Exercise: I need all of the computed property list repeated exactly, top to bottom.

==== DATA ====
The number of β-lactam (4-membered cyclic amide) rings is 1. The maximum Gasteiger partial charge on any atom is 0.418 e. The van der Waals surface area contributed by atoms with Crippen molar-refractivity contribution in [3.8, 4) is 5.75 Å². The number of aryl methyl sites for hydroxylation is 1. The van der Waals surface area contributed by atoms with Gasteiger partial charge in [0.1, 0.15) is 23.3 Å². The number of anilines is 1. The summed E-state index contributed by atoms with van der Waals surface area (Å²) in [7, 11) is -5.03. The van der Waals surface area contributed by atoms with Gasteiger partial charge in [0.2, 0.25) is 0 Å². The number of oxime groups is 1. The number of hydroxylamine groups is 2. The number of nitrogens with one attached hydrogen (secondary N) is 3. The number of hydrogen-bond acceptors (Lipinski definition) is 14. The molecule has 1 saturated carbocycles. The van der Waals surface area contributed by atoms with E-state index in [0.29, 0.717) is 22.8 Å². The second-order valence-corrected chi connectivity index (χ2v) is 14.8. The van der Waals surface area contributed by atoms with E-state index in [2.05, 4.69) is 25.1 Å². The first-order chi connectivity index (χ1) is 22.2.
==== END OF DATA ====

The number of β-lactam (4-membered cyclic amide) rings is 1. The maximum Gasteiger partial charge on any atom is 0.418 e. The van der Waals surface area contributed by atoms with Crippen molar-refractivity contribution in [3.8, 4) is 5.75 Å². The number of aryl methyl sites for hydroxylation is 1. The van der Waals surface area contributed by atoms with Gasteiger partial charge in [0.1, 0.15) is 23.3 Å². The number of anilines is 1. The summed E-state index contributed by atoms with van der Waals surface area (Å²) in [7, 11) is -5.03. The van der Waals surface area contributed by atoms with Gasteiger partial charge in [0.2, 0.25) is 0 Å². The number of oxime groups is 1. The number of hydroxylamine groups is 2. The number of nitrogens with one attached hydrogen (secondary N) is 3. The number of hydrogen-bond acceptors (Lipinski definition) is 14. The molecule has 1 saturated carbocycles. The van der Waals surface area contributed by atoms with E-state index in [0.29, 0.717) is 22.8 Å². The second-order valence-corrected chi connectivity index (χ2v) is 14.8. The van der Waals surface area contributed by atoms with E-state index in [2.05, 4.69) is 25.1 Å². The first-order chi connectivity index (χ1) is 22.2.